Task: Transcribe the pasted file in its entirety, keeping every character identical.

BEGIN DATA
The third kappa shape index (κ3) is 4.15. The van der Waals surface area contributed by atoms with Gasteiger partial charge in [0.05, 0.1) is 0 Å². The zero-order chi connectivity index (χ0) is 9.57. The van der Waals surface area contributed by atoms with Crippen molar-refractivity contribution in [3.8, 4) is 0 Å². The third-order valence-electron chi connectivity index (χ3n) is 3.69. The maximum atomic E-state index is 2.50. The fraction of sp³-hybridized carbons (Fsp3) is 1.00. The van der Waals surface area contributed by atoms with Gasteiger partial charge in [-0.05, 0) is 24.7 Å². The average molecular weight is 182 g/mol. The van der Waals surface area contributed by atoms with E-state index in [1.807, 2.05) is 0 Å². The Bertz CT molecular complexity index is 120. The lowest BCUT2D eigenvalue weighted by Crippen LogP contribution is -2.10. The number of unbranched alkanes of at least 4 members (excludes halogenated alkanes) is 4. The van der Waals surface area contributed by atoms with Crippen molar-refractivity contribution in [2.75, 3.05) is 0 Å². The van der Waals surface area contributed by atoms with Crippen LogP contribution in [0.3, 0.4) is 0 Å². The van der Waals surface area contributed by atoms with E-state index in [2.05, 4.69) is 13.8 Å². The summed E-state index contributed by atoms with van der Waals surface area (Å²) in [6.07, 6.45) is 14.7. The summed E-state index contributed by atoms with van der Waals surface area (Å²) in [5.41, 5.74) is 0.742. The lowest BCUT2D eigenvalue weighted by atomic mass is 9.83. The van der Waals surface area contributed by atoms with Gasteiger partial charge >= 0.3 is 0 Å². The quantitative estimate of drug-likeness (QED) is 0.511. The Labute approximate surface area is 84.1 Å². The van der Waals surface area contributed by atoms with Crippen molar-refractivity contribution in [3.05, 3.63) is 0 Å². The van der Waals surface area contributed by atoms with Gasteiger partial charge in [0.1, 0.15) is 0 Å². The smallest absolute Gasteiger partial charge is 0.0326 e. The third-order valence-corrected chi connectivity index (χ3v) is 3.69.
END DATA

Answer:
The third kappa shape index (κ3) is 4.15. The van der Waals surface area contributed by atoms with Gasteiger partial charge in [0.05, 0.1) is 0 Å². The zero-order chi connectivity index (χ0) is 9.57. The van der Waals surface area contributed by atoms with Crippen molar-refractivity contribution in [3.8, 4) is 0 Å². The third-order valence-electron chi connectivity index (χ3n) is 3.69. The maximum atomic E-state index is 2.50. The fraction of sp³-hybridized carbons (Fsp3) is 1.00. The van der Waals surface area contributed by atoms with Gasteiger partial charge in [-0.05, 0) is 24.7 Å². The average molecular weight is 182 g/mol. The van der Waals surface area contributed by atoms with E-state index in [1.807, 2.05) is 0 Å². The Bertz CT molecular complexity index is 120. The lowest BCUT2D eigenvalue weighted by Crippen LogP contribution is -2.10. The number of unbranched alkanes of at least 4 members (excludes halogenated alkanes) is 4. The van der Waals surface area contributed by atoms with Crippen molar-refractivity contribution in [2.75, 3.05) is 0 Å². The van der Waals surface area contributed by atoms with Crippen LogP contribution in [0.3, 0.4) is 0 Å². The van der Waals surface area contributed by atoms with E-state index in [2.05, 4.69) is 13.8 Å². The summed E-state index contributed by atoms with van der Waals surface area (Å²) in [6.07, 6.45) is 14.7. The summed E-state index contributed by atoms with van der Waals surface area (Å²) in [5.41, 5.74) is 0.742. The lowest BCUT2D eigenvalue weighted by atomic mass is 9.83. The van der Waals surface area contributed by atoms with Gasteiger partial charge >= 0.3 is 0 Å². The quantitative estimate of drug-likeness (QED) is 0.511. The Labute approximate surface area is 84.1 Å². The van der Waals surface area contributed by atoms with Crippen molar-refractivity contribution in [3.05, 3.63) is 0 Å². The van der Waals surface area contributed by atoms with Gasteiger partial charge in [0.1, 0.15) is 0 Å². The smallest absolute Gasteiger partial charge is 0.0326 e. The third-order valence-corrected chi connectivity index (χ3v) is 3.69.